red eye in general practice

Last edited 03/2021 and last reviewed 03/2021

  • conjunctivitis, dry eyes and foreign bodies are the common causes of red eyes in general practice
  • treat as an emergency anything you don't come across regularly including iritis, acute glaucoma and ophthalmic herpes. Ophthalmology is a vast subject and delay can quickly lead to a blind eye
  • steroids must be avoided unless you are absolutely sure the eye is not infected such as in recurring iritis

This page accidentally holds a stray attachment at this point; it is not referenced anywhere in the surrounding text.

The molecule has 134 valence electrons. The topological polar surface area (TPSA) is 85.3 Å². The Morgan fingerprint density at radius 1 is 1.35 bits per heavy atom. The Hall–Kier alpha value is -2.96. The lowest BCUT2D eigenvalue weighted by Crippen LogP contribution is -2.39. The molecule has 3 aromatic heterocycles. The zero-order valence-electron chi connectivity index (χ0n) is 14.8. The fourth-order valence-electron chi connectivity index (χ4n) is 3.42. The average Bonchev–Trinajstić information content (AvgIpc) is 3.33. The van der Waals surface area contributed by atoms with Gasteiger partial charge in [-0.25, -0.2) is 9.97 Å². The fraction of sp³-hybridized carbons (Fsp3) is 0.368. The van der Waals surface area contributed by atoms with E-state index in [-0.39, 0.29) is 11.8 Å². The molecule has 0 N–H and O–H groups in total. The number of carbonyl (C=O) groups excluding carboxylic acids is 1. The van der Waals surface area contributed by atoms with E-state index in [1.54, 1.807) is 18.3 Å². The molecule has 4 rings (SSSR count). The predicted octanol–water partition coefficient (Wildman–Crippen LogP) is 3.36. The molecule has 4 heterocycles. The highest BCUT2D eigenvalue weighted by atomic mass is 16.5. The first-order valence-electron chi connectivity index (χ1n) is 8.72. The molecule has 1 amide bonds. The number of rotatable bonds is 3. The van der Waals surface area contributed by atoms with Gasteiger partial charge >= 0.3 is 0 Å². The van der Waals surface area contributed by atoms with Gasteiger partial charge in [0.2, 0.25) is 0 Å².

• be suspicious of a unilateral red eye - infective conjunctivitis is usually bilateral by the time it presents
  • itching is nearly always allergy - Cromoglycate (aqueous) is safe and works well but Nedocromil needs to be used less often
  • to instil eyedrops, pull down lower lid especially in children: the lid is much less sensitive than the eyeball
  • Chloramphenicol causes aplastic anaemia so extremely rarely
    • can cause allergic blepharitis in chronic use
    • chloramphenicol eye drops must not be given to a child less than 2 years old as it contains boron and may impair fertility in the future